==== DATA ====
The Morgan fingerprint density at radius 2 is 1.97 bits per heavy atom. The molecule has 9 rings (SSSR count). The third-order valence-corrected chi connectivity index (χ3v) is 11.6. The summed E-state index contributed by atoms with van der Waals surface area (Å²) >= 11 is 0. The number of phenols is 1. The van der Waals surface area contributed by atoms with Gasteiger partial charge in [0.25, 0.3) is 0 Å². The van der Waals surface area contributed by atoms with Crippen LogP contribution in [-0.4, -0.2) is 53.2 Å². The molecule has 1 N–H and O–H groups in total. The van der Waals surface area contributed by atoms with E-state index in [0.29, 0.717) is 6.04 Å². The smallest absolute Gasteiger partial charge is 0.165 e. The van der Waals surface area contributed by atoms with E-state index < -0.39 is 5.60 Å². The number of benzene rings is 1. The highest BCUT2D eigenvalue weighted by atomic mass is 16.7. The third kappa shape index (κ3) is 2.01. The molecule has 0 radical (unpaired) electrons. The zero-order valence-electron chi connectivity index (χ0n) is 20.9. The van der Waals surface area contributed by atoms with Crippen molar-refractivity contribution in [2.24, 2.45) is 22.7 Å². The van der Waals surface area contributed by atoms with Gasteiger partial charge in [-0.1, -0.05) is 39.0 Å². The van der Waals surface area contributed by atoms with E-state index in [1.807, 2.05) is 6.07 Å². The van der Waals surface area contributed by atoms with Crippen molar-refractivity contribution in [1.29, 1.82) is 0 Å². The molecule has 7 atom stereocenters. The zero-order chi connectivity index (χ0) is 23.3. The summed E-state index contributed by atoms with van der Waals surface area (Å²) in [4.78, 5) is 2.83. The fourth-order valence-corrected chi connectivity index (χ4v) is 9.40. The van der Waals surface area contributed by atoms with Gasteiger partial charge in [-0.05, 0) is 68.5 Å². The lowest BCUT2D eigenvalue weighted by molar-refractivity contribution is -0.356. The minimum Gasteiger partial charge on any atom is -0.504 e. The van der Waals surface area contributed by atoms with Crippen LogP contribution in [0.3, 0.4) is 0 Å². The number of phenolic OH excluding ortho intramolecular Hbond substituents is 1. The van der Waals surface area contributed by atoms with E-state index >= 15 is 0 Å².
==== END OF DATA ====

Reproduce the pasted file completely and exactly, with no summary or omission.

The Morgan fingerprint density at radius 2 is 1.97 bits per heavy atom. The molecule has 9 rings (SSSR count). The third-order valence-corrected chi connectivity index (χ3v) is 11.6. The summed E-state index contributed by atoms with van der Waals surface area (Å²) >= 11 is 0. The number of phenols is 1. The van der Waals surface area contributed by atoms with Gasteiger partial charge in [0.25, 0.3) is 0 Å². The van der Waals surface area contributed by atoms with Crippen LogP contribution in [-0.4, -0.2) is 53.2 Å². The molecule has 1 N–H and O–H groups in total. The van der Waals surface area contributed by atoms with E-state index in [0.29, 0.717) is 6.04 Å². The smallest absolute Gasteiger partial charge is 0.165 e. The van der Waals surface area contributed by atoms with E-state index < -0.39 is 5.60 Å². The number of benzene rings is 1. The highest BCUT2D eigenvalue weighted by atomic mass is 16.7. The third kappa shape index (κ3) is 2.01. The molecule has 0 radical (unpaired) electrons. The zero-order valence-electron chi connectivity index (χ0n) is 20.9. The van der Waals surface area contributed by atoms with Crippen molar-refractivity contribution in [2.24, 2.45) is 22.7 Å². The van der Waals surface area contributed by atoms with Gasteiger partial charge in [-0.1, -0.05) is 39.0 Å². The van der Waals surface area contributed by atoms with E-state index in [1.807, 2.05) is 6.07 Å². The van der Waals surface area contributed by atoms with Crippen molar-refractivity contribution in [1.29, 1.82) is 0 Å². The molecule has 7 atom stereocenters. The zero-order chi connectivity index (χ0) is 23.3. The summed E-state index contributed by atoms with van der Waals surface area (Å²) in [4.78, 5) is 2.83. The fourth-order valence-corrected chi connectivity index (χ4v) is 9.40. The van der Waals surface area contributed by atoms with Gasteiger partial charge in [-0.05, 0) is 68.5 Å². The lowest BCUT2D eigenvalue weighted by molar-refractivity contribution is -0.356. The minimum Gasteiger partial charge on any atom is -0.504 e. The van der Waals surface area contributed by atoms with Crippen LogP contribution in [0.3, 0.4) is 0 Å². The number of phenolic OH excluding ortho intramolecular Hbond substituents is 1. The van der Waals surface area contributed by atoms with E-state index >= 15 is 0 Å².